- Sony unveiled the Xperia 1 II flagship handset on Monday.
- It is the Japanese technology giant's first 5G-capable phone.
- Sony will be hoping the smartphone can help revive its struggling smartphone business.
Sony has unveiled its first 5G smartphone in a bid to prop up its struggling smartphone business.
With the Xperia 1 II flagship handset, Sony has leaned in to its heritage in camera and display technology. The device has a triple lens setup with the ability for users to adjust some of the settings found in professional cameras.
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The device has a 6.5-inch 4K high dynamic range (HDR) display. 4K refers to the resolution while HDR is a technology that helps make the contrast between black and white more distinct to make the image on the screen look more realistic.
These features stem from Sony's expertise in camera sensors, which it also sells to other smartphone manufacturers, and its display technology.
The Japanese giant hopes its latest device will help boost its mobile division, especially as next-generation mobile networks known as 5G, continue to roll out across the world. Super-fast 5G is on track to account for 15% of global mobile connections by 2025, according to industry body GSMA.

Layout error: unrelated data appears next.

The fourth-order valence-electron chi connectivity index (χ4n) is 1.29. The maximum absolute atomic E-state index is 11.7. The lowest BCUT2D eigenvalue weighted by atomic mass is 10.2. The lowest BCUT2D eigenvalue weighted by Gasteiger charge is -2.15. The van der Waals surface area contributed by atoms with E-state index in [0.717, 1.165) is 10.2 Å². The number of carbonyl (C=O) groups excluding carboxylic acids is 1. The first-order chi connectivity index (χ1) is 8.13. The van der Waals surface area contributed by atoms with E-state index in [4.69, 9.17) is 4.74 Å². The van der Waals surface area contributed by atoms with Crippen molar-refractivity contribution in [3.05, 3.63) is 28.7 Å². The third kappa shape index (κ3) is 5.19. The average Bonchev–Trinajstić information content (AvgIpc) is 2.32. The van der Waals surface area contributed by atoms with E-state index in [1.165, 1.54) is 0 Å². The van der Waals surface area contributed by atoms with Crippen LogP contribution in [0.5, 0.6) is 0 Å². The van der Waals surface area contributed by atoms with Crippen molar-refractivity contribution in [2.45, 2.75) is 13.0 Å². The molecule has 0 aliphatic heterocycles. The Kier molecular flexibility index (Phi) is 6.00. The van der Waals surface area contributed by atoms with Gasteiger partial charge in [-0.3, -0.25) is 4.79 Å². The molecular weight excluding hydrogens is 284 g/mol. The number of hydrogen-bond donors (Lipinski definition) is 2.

Sony saw mobile phone sales decline nearly 16% year-on-year in the December quarter. But the division did swing to a profit in the period from a loss during the same time in 2018.
Still, last year Sony only had 0.3% of the smartphone market, according to Counterpoint Research, with the likes of Apple, Samsung and Huawei, as well as other Chinese players, dominating the market.
"Sony has fallen away in the smartphone sales race compared to its Asian counterparts. Sony continues to face monumental challenges in competing with rivals who are rolling out new devices, rich with new features at punchy prices," Paolo Pescatore, tech, media and telecoms analyst at PP Foresight, told CNBC.
"Even with its latest premium device, it feels like Sony is one step behind. Not including 8K video capture/recording is a huge oversight. This would have been a great addition in line with Sony's heritage in content creation and production for unique story telling. While, the company has all the pieces it is losing ground in all areas in the consumer electronics landscape."